Christian Universalism, and Whether Hell is Eternal Conscious Torment

Christian Universalism, and Whether Hell is Eternal Conscious Torment The Garrett Ashley Mullet Show

What does the word ‘reconcile’ mean in the context of ‘all things,’ when Colossians 1:20 says the fullness of God was pleased to reconcile all things to himself in Christ?

For starters, the context indicates these are really and truly things – that is, the impersonal portion of the general Creation, of which mankind is only a part. Moreover, ‘reconcile’ has a certain semantic range which is not so narrow as eternal reward for all, irrespective their faith in Christ in this life.

Meanwhile, 1 Corinthians 15:19 talks about the possibility of believing in vain, and if we hold fast, with regards to salvation. And that makes less sense if all will be saved in the end, albeit most after a period in Hell, as the Christian Universalist would say.

Yet to my friend, the Christian Universalist, I will explain that all universally being made alive and resurrected in Christ is actually about all being raised from the dead, either to eternal life in the New Creation, or else eternal conscious torment in Hell. That is, on the Day of Judgment, all must be resurrected to stand trial. One must be conscious in order to be tormented in the second death.

But all things being subjected to the Son should be thought of as martial, of a piece with conquest. Besides, the passage says “all things;” and at the risk of repeating myself I will say again that this is distinct from “all persons.”

Yes, all men are related to all things. The Creation was not subjected to futility willingly, but eagerly awaits the revelation of the Sons of God – that is, we who are in Christ, who are the elect. And yet I think the Christian Universalist has fallen into something of a category confusion, supposing that the subjection of Creation generally implies restoration to glory for all men as created beings.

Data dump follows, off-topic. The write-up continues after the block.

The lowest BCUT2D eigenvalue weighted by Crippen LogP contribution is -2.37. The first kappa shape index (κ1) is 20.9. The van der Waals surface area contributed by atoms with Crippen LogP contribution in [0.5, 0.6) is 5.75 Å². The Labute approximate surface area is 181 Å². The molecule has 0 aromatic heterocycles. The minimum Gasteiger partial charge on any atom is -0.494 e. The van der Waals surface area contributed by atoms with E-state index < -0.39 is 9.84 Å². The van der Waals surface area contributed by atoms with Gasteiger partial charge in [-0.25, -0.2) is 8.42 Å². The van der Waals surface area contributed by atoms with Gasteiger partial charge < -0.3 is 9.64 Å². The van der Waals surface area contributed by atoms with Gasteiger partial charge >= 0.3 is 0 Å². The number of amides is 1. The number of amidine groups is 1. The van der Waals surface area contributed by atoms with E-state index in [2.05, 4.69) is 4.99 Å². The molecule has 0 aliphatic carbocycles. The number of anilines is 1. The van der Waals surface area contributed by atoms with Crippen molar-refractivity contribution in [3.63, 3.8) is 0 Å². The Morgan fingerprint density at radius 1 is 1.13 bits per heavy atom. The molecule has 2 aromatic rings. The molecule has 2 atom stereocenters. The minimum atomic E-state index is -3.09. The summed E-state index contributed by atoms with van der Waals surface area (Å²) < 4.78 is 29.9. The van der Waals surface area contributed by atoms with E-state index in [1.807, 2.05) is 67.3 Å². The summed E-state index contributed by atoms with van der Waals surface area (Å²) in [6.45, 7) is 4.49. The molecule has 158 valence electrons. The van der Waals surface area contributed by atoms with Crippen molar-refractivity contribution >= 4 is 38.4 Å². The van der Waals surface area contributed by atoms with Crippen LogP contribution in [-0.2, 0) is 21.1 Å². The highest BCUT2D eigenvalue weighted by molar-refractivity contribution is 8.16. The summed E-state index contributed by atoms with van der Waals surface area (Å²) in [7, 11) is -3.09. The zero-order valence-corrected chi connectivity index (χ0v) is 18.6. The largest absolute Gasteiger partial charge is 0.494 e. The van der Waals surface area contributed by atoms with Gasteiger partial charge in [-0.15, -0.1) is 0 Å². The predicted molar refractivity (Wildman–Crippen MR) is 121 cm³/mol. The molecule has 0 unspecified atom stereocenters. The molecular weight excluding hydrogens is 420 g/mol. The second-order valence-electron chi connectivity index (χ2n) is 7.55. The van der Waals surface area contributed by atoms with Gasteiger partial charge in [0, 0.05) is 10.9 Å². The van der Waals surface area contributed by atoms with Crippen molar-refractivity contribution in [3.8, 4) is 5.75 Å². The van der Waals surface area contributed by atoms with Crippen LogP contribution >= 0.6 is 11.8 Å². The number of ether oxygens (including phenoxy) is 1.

Always in the Bible, unless I have missed an example, ‘Creation’ refers to the impersonal. It is as distinct from mankind as the Heavens and the Earth. Though mankind exists on the Earth, or instance, and is made from the dust of the ground, he ceases to be the ground from which God made him when the breath of life is breathed into him by the Almighty.

But where Paul says he is telling us a mystery, we do well to take note that the meaning may not be apparent or obvious at first glance. That is what it means for something to be mysterious. And if God gives us the victory through Christ, the passage does not say that God gives all mankind the victory, irrespective belief or unbelief in Christ.

And notice in Romans 5 the frequent use of ‘we’ and ‘our’ throughout the first two paragraphs. That is exclusive language, and Paul is writing to Christians in Rome rather than to all Romans without exception. Yet here we also see Paul talking about ‘all’ with regards to sin and death in Adam. And when Paul talks about the grace of Christ, he says it abounded for many. Yet he does not say it either did abound for all, or will abound for all. Rather, he very specifically says ‘for many’ before mentioning all in the sense universalists would mean.

But then Paul says the one act of righteousness leads to justification and life for all men. And the use of the words ‘many’ and ‘all’ is set up here, for those who were first made sinners and then righteous, in the first Adam and the second Adam respectively. But those many and all who have been really and truly justified are the ‘all’ contextually who had previously stood condemned in their sins, and otherwise would still stand condemned. They are not all men irrespective of faith in Christ. That much is clear.

The hermeneutics of these passages, therefore, must be seen as a street that is meant to be driven in one direction on when you are in a certain lane. That is, one could drive northbound in the southbound lane; yet we readily recognize, in context and by paying attention to the signs, that we are not meant to drive northbound in the southbound lane. We will have accidents if we try.

In short, “forever and ever” must mean the same thing for the smoke of torment for those who worshiped the Beast and took its mark as it means for God living. So also, to deny the eternality of the punishment for the ungodly similarly undermines our confidence in the eternality of the promise of life for those in Christ.

Though it would give comfort to those who are perishing, and those who want to see all men saved and none perish, the Christian Universalist position on Hell seems to create more eternal insecurity for all in the end.

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